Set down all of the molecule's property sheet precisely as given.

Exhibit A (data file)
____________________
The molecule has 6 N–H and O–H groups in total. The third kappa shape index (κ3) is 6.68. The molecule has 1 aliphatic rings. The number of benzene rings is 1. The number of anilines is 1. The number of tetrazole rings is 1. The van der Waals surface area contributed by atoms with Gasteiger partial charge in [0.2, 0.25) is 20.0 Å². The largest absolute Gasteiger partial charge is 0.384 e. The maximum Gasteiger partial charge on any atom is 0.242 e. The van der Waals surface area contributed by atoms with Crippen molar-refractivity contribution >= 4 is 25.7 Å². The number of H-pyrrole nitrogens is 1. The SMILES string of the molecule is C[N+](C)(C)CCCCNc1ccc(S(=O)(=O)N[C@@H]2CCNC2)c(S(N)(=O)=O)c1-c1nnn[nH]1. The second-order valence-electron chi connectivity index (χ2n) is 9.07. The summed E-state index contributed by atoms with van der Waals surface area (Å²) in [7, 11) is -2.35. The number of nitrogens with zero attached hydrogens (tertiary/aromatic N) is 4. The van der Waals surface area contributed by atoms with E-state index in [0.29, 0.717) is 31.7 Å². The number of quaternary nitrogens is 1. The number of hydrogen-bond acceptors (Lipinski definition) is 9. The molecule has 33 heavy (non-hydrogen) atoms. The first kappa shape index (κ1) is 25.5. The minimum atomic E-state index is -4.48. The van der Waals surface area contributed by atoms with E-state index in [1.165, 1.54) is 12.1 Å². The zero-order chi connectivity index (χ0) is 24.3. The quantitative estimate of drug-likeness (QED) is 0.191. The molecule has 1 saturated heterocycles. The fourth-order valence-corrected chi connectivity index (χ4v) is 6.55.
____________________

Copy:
The molecule has 6 N–H and O–H groups in total. The third kappa shape index (κ3) is 6.68. The molecule has 1 aliphatic rings. The number of benzene rings is 1. The number of anilines is 1. The number of tetrazole rings is 1. The van der Waals surface area contributed by atoms with Gasteiger partial charge in [0.2, 0.25) is 20.0 Å². The largest absolute Gasteiger partial charge is 0.384 e. The maximum Gasteiger partial charge on any atom is 0.242 e. The van der Waals surface area contributed by atoms with Crippen molar-refractivity contribution >= 4 is 25.7 Å². The number of H-pyrrole nitrogens is 1. The SMILES string of the molecule is C[N+](C)(C)CCCCNc1ccc(S(=O)(=O)N[C@@H]2CCNC2)c(S(N)(=O)=O)c1-c1nnn[nH]1. The second-order valence-electron chi connectivity index (χ2n) is 9.07. The summed E-state index contributed by atoms with van der Waals surface area (Å²) in [7, 11) is -2.35. The number of nitrogens with zero attached hydrogens (tertiary/aromatic N) is 4. The van der Waals surface area contributed by atoms with E-state index in [0.29, 0.717) is 31.7 Å². The number of quaternary nitrogens is 1. The number of hydrogen-bond acceptors (Lipinski definition) is 9. The molecule has 33 heavy (non-hydrogen) atoms. The first kappa shape index (κ1) is 25.5. The minimum atomic E-state index is -4.48. The van der Waals surface area contributed by atoms with E-state index in [1.165, 1.54) is 12.1 Å². The zero-order chi connectivity index (χ0) is 24.3. The quantitative estimate of drug-likeness (QED) is 0.191. The molecule has 1 saturated heterocycles. The fourth-order valence-corrected chi connectivity index (χ4v) is 6.55.